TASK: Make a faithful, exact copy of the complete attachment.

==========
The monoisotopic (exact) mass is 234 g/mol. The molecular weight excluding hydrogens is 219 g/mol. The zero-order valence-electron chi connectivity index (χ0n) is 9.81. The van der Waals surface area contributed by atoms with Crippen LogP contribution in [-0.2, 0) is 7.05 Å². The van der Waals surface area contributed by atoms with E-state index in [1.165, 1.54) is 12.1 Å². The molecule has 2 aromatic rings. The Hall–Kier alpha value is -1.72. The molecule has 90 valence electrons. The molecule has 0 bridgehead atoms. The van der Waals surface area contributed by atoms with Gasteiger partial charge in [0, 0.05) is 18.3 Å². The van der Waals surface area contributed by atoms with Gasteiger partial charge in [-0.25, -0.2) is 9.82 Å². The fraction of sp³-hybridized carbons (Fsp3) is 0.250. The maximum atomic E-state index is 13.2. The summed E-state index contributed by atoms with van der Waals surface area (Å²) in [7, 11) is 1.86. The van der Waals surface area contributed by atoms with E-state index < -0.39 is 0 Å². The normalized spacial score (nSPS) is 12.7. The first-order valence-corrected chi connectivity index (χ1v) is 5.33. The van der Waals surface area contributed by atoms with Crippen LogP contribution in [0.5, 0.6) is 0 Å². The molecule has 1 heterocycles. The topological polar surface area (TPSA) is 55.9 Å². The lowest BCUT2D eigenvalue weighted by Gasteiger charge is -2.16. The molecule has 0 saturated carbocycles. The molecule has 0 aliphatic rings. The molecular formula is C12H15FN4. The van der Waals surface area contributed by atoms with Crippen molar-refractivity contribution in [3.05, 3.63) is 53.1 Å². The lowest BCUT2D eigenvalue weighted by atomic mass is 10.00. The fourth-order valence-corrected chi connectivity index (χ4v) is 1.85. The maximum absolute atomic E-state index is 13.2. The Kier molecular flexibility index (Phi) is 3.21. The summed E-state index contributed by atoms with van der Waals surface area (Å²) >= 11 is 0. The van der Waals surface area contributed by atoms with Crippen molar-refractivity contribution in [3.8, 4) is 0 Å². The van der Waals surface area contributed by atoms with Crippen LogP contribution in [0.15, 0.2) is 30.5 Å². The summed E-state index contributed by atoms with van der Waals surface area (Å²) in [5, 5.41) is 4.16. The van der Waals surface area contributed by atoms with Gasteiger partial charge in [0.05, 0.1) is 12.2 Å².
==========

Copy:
The monoisotopic (exact) mass is 234 g/mol. The molecular weight excluding hydrogens is 219 g/mol. The zero-order valence-electron chi connectivity index (χ0n) is 9.81. The van der Waals surface area contributed by atoms with Crippen LogP contribution in [-0.2, 0) is 7.05 Å². The van der Waals surface area contributed by atoms with E-state index in [1.165, 1.54) is 12.1 Å². The molecule has 2 aromatic rings. The Hall–Kier alpha value is -1.72. The molecule has 90 valence electrons. The molecule has 0 bridgehead atoms. The van der Waals surface area contributed by atoms with Gasteiger partial charge in [0, 0.05) is 18.3 Å². The van der Waals surface area contributed by atoms with Gasteiger partial charge in [-0.25, -0.2) is 9.82 Å². The fraction of sp³-hybridized carbons (Fsp3) is 0.250. The maximum atomic E-state index is 13.2. The summed E-state index contributed by atoms with van der Waals surface area (Å²) in [7, 11) is 1.86. The van der Waals surface area contributed by atoms with E-state index < -0.39 is 0 Å². The normalized spacial score (nSPS) is 12.7. The first-order valence-corrected chi connectivity index (χ1v) is 5.33. The van der Waals surface area contributed by atoms with Crippen LogP contribution in [0.5, 0.6) is 0 Å². The molecule has 1 heterocycles. The topological polar surface area (TPSA) is 55.9 Å². The lowest BCUT2D eigenvalue weighted by Gasteiger charge is -2.16. The molecule has 0 saturated carbocycles. The molecule has 0 aliphatic rings. The molecular formula is C12H15FN4. The van der Waals surface area contributed by atoms with Crippen molar-refractivity contribution in [3.05, 3.63) is 53.1 Å². The lowest BCUT2D eigenvalue weighted by atomic mass is 10.00. The fourth-order valence-corrected chi connectivity index (χ4v) is 1.85. The maximum absolute atomic E-state index is 13.2. The Kier molecular flexibility index (Phi) is 3.21. The summed E-state index contributed by atoms with van der Waals surface area (Å²) >= 11 is 0. The van der Waals surface area contributed by atoms with Crippen molar-refractivity contribution in [3.8, 4) is 0 Å². The van der Waals surface area contributed by atoms with Crippen LogP contribution in [0.15, 0.2) is 30.5 Å². The summed E-state index contributed by atoms with van der Waals surface area (Å²) in [5, 5.41) is 4.16. The van der Waals surface area contributed by atoms with Gasteiger partial charge in [0.05, 0.1) is 12.2 Å².